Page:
This looks like a different sort of case from those we heard about during the Bush presidency, when soldiers were discouraged from publicly criticizing the President's conduct of the war in Iraq. It's an accepted part of the whole "commander-in-chief" thing that soldiers have no business publicly questioning the military policies of the White House. Whether the same principle should apply when the subject isn't military or foreign policy is arguably another matter. If we can take Stein as his word, his opposition to healthcare reform doesn't compromise his readiness to obey Obama's orders as commander-in-chief. He seems to think now that he might be able to express his dissent so long as he doesn't label himself as a Tea Partier. If explicit partisanship was the problem initially, he may be right. However, since we live in a Bipolarchy there'll be a temptation to view any criticism of Obama's domestic policies (unless it comes from his left) as "partisan." Whether that's fair is subject to debate. A separate but related problem brings us back to the question of representation. Whether or not he claims to represent a political party, any public commentary by Stein under his military byline (so to speak) would raise the question of whether he speaks for the United States military or any branch of it. I doubt whether Stein ever meant to suggest that his views were those of the Marine Corps as a whole, but identifying himself as a Marine might give his views a kind of authority, if not credibility, that they might not otherwise merit.
My gut feeling is that any soldier has as much right as any civilian to criticize his commander-in-chief's policies, foreign and domestic, civilian and military. If we don't accept "I was just obeying orders" as a defense of accused war criminals, we have to recognize soldiers' right to question the President's commands and his policies. At the same time, I think restraints on partisanship within the military are reasonable. You can make a more plausible argument for them on the basis of "unit cohesion" than you can about some other military rules. A middle way should be available for people like Stein, and such a way is available. It'd be a simple matter of swallowing one's pride and emulating the Founding Fathers. In other words, come up with a pseudonym and publish anonymously like Madison, Hamilton, et al did throughout their careers. That way you don't represent anything but your opinions, which would stand or fall on the strength of your argument. Anonymity and pseudonyms came into disrepute at some point because they seemed like evasions of accountability, but if we don't believe in punishing people for expressing political opinions, and if we want to debate policies and principles instead of practising identity politics, then there's no reason why someone like Stein can't express himself without anyone knowing he's a soldier, or even a Stein. I do this all the time and I'm not even a military man. The same option should be available to everyone.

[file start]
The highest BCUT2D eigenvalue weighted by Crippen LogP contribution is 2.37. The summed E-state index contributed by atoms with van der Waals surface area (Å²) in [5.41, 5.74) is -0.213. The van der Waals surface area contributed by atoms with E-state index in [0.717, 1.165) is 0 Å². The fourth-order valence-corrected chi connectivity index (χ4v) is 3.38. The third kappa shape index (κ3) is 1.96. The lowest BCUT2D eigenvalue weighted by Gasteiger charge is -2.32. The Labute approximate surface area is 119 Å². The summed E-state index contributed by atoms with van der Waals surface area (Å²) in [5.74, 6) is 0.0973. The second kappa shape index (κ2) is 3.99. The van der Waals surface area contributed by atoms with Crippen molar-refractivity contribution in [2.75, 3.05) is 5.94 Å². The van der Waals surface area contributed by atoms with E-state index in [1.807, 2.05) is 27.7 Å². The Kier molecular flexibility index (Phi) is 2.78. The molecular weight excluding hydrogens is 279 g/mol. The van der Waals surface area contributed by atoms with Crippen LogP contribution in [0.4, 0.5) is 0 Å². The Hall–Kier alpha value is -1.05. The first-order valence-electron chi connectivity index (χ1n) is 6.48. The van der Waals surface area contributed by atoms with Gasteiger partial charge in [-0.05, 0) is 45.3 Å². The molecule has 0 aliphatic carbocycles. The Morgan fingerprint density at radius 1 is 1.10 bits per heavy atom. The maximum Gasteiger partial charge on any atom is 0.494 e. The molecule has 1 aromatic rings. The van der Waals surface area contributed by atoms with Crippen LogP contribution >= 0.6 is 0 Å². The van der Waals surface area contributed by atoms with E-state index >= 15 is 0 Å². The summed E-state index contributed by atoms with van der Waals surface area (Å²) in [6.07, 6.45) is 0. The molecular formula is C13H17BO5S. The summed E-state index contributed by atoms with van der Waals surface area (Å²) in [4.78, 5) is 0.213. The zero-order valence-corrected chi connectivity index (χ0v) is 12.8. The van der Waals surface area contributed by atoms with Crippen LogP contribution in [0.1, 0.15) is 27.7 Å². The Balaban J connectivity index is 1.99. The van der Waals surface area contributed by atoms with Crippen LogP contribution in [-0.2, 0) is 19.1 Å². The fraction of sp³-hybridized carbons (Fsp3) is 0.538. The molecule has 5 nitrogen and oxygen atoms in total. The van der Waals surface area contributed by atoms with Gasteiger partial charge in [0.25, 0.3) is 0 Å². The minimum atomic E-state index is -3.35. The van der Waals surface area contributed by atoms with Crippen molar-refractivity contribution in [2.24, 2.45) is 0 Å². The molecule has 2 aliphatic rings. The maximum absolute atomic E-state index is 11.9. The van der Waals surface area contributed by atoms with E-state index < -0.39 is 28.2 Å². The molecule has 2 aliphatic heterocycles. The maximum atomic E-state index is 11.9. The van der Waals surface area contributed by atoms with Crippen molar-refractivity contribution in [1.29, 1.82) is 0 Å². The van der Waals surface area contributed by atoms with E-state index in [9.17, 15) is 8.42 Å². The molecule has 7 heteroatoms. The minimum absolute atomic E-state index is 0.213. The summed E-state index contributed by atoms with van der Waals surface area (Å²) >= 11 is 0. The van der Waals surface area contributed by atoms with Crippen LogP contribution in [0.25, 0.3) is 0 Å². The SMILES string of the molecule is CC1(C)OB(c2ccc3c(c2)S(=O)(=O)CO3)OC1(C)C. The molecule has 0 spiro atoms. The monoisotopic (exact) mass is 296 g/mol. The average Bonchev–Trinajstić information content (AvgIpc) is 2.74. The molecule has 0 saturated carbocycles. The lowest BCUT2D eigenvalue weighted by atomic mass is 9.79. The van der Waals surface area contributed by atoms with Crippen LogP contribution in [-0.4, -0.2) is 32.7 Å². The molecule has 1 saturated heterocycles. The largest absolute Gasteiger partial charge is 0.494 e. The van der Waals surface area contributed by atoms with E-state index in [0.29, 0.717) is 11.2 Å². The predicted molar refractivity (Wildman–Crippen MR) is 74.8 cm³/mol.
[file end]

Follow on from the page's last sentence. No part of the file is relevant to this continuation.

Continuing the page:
14 April 2010
13 April 2010
This was attached to an "Audit the Fed" motto that most likely marked the signbearer as a Ron Paul supporter. Along with the signs were the usual array of flags, including your standard U.S. flag, the "Gadsden" ("Don't Tread on Me") flag, and a design I hadn't seen before. Check it out for yourselves.
It turns out that this is a "Revolution2" flag invented and marketed by a reactionary entrepreneur who explains the symbolism here. It looks like the number 13 may end up being as mystically significant to the Tea Partiers as the number 19 is to the Nation of Islam. To the extent that this fellow's money-making scheme is adopted as the standard of the Tea Parties, it'll be another deal-breaker for people who may have problems with wasteful government and crony capitalism but don't want to be associated with anything that looks like the Christian Right.
Meanwhile, today's demonstration may also be a testing ground for Jason Levin's plan to discredit the Tea Parties by infiltrating them and exaggerating their least pleasant tendencies. Albany is the dateline for an Associated Press story detailing Levin's scheme, which he hopes to see play out across the country during scheduled "Tax Day" protests this Thursday. Levin elaborates on his plans on his own website. While he seems to be aiming at a "Yes Men" like parody through reductio ad absurdam of Tea Party beliefs, his reference to instigating the TPs' "pre-existing propensity for paranoia and suspicion" may hint that he may not even feel it necessary to show up. His goal may be to get real TPs wondering whether their more vehement compatriots are "for real" or not. However it unfolds, Levin's conspiracy shows the extent to which many people on the left have given up on trying to engage the TPs or change their minds -- admittedly, the TPs themselves have given enough signals to convince people that the effort would be pointless.